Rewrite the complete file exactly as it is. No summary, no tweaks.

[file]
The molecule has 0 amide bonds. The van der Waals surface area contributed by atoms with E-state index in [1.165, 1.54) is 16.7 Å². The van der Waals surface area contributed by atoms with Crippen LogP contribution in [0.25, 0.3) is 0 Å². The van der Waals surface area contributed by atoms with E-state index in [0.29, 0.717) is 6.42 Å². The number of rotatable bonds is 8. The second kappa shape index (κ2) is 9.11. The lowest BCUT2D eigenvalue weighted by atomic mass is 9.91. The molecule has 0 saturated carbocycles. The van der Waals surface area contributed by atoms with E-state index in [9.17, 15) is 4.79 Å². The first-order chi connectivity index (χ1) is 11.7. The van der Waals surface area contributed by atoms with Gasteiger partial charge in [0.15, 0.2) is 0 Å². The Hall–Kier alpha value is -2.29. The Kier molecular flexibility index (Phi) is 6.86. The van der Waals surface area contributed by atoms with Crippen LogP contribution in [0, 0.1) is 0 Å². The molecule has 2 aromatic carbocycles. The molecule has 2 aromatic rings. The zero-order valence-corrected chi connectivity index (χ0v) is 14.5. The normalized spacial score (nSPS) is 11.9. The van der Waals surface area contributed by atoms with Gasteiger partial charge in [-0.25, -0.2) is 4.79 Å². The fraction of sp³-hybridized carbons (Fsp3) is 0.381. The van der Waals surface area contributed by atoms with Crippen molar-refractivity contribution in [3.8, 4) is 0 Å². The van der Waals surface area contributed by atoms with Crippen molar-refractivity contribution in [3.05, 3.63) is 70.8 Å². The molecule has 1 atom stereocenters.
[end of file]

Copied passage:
The molecule has 0 amide bonds. The van der Waals surface area contributed by atoms with E-state index in [1.165, 1.54) is 16.7 Å². The van der Waals surface area contributed by atoms with Crippen LogP contribution in [0.25, 0.3) is 0 Å². The van der Waals surface area contributed by atoms with E-state index in [0.29, 0.717) is 6.42 Å². The number of rotatable bonds is 8. The second kappa shape index (κ2) is 9.11. The lowest BCUT2D eigenvalue weighted by atomic mass is 9.91. The molecule has 0 saturated carbocycles. The van der Waals surface area contributed by atoms with E-state index in [9.17, 15) is 4.79 Å². The first-order chi connectivity index (χ1) is 11.7. The van der Waals surface area contributed by atoms with Gasteiger partial charge in [0.15, 0.2) is 0 Å². The Hall–Kier alpha value is -2.29. The Kier molecular flexibility index (Phi) is 6.86. The van der Waals surface area contributed by atoms with Crippen LogP contribution in [0, 0.1) is 0 Å². The molecule has 2 aromatic carbocycles. The molecule has 2 aromatic rings. The zero-order valence-corrected chi connectivity index (χ0v) is 14.5. The normalized spacial score (nSPS) is 11.9. The van der Waals surface area contributed by atoms with Gasteiger partial charge in [-0.25, -0.2) is 4.79 Å². The fraction of sp³-hybridized carbons (Fsp3) is 0.381. The van der Waals surface area contributed by atoms with Crippen molar-refractivity contribution in [3.8, 4) is 0 Å². The van der Waals surface area contributed by atoms with Crippen molar-refractivity contribution in [3.05, 3.63) is 70.8 Å². The molecule has 1 atom stereocenters.